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What is artificial intelligence and what is it not?

  • Artificial intelligence (AI) is set to transform many aspects of day-to-day life.
  • There are, however, many misconceptions about AI and its potential uses.
  • “The exaggerations about AI’s potential largely stem from misunderstandings about what AI can actually do,” said Kay Firth-Butterfield, the Head of Artificial Intelligence and Machine Learning at the World Economic Forum.

Broadly speaking, artificial intelligence (AI) is a field of study and type of technology characterized by the development and use of machines that are capable of performing tasks that usually would have required human intelligence.

AI has already transformed many industries and aspects of society, ranging from the introduction of customer service chatbots to enhanced GPS and mapping applications. However, there are several misconceptions about AI and its potential uses.

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In the following Q&A, Kay Firth-Butterfield, the Head of Artificial Intelligence and Machine Learning at the World Economic Forum, details the different types of AI, important developments and applications in the field of machine learning and—perhaps most importantly—discusses common misunderstandings about AI.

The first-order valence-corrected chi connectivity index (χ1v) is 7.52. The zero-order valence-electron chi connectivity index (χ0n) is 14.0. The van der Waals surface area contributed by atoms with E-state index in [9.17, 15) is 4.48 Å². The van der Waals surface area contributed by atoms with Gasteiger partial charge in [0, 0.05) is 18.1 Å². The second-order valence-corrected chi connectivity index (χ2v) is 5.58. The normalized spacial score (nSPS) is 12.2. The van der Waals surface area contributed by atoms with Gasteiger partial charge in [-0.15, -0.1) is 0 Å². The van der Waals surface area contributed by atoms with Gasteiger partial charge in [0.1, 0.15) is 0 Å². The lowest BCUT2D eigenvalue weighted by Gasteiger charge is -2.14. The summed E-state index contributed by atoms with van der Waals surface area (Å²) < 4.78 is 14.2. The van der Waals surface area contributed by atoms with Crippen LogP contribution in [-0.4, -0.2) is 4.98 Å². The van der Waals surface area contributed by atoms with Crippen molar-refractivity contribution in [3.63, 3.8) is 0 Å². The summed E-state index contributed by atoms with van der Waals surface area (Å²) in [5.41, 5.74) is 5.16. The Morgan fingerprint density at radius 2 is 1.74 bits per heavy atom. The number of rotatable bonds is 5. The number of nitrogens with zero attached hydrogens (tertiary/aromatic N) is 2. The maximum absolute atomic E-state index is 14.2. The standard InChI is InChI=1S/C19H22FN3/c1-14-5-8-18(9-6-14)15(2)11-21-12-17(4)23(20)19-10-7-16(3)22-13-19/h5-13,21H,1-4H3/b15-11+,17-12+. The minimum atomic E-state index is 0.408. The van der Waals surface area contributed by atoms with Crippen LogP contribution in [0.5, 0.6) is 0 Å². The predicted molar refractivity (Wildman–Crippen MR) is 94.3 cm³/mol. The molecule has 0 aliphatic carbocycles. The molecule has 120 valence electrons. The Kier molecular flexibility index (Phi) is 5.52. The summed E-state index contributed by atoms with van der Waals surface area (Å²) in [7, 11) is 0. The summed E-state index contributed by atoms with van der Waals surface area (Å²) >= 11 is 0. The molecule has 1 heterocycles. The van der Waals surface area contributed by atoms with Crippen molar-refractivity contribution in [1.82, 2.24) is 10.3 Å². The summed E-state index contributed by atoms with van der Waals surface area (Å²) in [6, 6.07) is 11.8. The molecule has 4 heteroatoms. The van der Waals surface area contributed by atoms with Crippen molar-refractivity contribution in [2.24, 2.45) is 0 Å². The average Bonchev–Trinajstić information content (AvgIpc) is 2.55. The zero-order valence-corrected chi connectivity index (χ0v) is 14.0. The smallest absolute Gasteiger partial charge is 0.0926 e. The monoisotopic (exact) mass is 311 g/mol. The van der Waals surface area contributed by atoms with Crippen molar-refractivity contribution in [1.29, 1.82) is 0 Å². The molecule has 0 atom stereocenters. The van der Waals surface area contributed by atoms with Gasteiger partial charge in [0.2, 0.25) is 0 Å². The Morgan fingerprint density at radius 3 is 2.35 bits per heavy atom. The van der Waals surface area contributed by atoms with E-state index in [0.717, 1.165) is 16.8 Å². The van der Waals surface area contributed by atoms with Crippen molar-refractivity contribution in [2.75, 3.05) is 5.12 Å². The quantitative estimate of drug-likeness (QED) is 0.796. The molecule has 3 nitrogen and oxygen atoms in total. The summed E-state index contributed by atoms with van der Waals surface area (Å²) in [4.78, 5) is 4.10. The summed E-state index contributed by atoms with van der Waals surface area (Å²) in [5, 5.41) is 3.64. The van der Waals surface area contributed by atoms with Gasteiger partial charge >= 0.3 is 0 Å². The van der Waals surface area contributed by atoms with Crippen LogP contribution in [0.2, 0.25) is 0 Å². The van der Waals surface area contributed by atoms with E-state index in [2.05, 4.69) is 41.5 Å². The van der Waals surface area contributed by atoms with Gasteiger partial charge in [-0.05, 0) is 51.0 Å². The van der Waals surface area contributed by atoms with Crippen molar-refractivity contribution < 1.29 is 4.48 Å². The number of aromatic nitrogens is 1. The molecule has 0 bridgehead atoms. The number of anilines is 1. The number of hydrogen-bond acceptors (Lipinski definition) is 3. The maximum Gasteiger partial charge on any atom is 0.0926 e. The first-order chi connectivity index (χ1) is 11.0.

What are the different types of AI?

“AI consists of several different machine learning models. These include, but are not limited to, reinforcement learning, supervised and unsupervised learning, computer vision, natural language processing and deep learning.

“All of the machine learning models develop and advance statistical predictions, but differ in their use and comprehension of data. ChatGPT, for example, is an AI-powered chatbot that is able to predict the most likely next word in a sentence. With numerous and relatively accurate predictions, ChatGPT is able to create coherent paragraphs.”

What do most people misunderstand about Artificial Intelligence (AI)?

“AI is not intelligence—it is prediction. With large language models, we’ve seen an increase in the machine’s ability to accurately predict and execute a desired outcome. But it would be a mistake to equate this to human intelligence.

“This is clear when examining machine learning systems that, for the most part, can still only do one task very well at a time. This is not common sense and is not equivalent to human levels of thinking that can facilitate multi-tasking with ease. Humans can take information from one source and use it in many different ways. In other words, our intelligence is transferable—the ‘intelligence’ of machines is not.”